While overall antibiotic prescribing declined 36.6% in dermatology over the past decade, an increase was observed in prescribing following surgical care visits, according to a repeated cross-sectional analysis published in JAMA Dermatology.
From 2008 to 2016, antibiotic prescribing dipped from 3.36 to 2.13 courses for every 100 dermatologist visits, driven mostly by fewer acne and rosacea scripts, report John Barbieri, MD, MBA, of the University of Pennsylvania Perelman School of Medicine in Philadelphia, and colleagues.
But oral antibiotic prescribing following surgical visits rose by 69.6% during this period, from 3.92 to 6.65 courses for every 100 surgical visits. This increased “use of postoperative antibiotics after surgical visits is concerning and may put patients at unnecessary risk of adverse events,” they write, according to MedPage Today.
Antibiotic prescribing over an extended course of 28 days decreased by 28.1% for acne and 18.1% for rosacea, but increased by 3.2% for hidradenitis suppurativa; and short-course antibiotic prescriptions for treating cysts increased by 35.3%.
Prescribing antibiotics to prevent surgical complications and to treat rosacea, acne, and other inflammatory conditions, may have downstream consequences like antimicrobial resistance, the investigators noted. Oral antibiotic use has also been linked with resultant pharyngitis, inflammatory bowel disease, collagen vascular diseases, and oropharyngeal flora.
Prior research has found an association between chronic antibiotic use and increased risk for breast and colon cancers, according to the study.
“As a result, there have been calls to reduce antibiotic use throughout medicine,” the authors continue. “Multiple clinical guidelines for acne recommend reducing antibiotic use through non-antimicrobial therapies and by limiting the duration of antibiotic therapy.”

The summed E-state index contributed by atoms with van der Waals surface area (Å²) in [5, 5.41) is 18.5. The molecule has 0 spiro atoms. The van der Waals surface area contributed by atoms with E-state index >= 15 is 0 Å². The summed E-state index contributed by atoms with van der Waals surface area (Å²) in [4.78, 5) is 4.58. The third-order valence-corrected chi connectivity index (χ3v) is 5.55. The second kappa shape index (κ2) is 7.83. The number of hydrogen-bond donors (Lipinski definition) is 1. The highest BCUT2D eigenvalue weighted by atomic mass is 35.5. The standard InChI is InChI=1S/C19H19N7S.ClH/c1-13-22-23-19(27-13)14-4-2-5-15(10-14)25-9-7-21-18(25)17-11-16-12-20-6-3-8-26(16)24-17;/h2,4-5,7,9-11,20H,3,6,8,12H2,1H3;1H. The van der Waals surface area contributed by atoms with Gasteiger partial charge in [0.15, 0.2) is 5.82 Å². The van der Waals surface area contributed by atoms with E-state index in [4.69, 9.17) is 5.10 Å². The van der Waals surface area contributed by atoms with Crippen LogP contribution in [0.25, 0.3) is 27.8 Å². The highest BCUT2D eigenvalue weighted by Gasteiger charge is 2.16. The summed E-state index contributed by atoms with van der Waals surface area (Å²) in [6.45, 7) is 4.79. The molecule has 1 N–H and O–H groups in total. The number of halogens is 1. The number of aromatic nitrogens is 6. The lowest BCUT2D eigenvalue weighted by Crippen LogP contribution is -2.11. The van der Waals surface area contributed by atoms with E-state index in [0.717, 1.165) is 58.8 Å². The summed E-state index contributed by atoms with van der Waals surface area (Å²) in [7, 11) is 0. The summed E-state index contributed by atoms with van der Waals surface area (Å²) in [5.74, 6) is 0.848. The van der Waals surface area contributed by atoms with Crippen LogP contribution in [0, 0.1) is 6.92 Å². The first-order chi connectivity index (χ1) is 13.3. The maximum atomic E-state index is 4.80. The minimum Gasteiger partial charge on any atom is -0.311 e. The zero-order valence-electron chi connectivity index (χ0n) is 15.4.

Two trends in acne treatment in recent years may have led to a decrease in oral antibiotic use, including the use of spironolactone, Barbieri says, in MedPage Today.
“Spironolactone may have similar effectiveness as oral antibiotic for the treatment of women with acne, and we’ve also seen that its use has increased in recent years,” he comments. “And then there has also been some research that suggests that using isotretinoin, or Accutane, earlier in patients with severe acne could potentially decrease the use of oral antibiotics, so that’s another factor that may be at play.
In the study, Barbieri’s group assessed 985,866 oral antibiotic prescriptions from 11,986 dermatologists over a 9-year period. They used National Drug Codes, National Uniform Claim Committee taxonomy codes, and Optum Clinformatics Data Mart claims. Prescriptions were excluded if they were filled over 28 days after the patient’s last dermatology visit.
Patients were most frequently prescribed minocycline (25.8%), cephalexin (19.9%), and doxycycline hyclate (26.3%). Overall antibiotic prescribing declined 53.2% for courses of >28 days and went up 8.4% for courses ≤28 days.
Barbieri said both the retrospective nature of the study and use of claims data are a limitation of the findings.
“There’s a potential for misclassification of antibiotics and the associated visits because we have to use diagnosis codes to identify what the patients are being seen for,” he comments. “There’s potential misclassification of patient diagnosis in that way as well.”
But he notes that for many of the codes used in the study, there are studies that validate their accuracy in identifying patients with those diseases.
[Source: MedPage Today]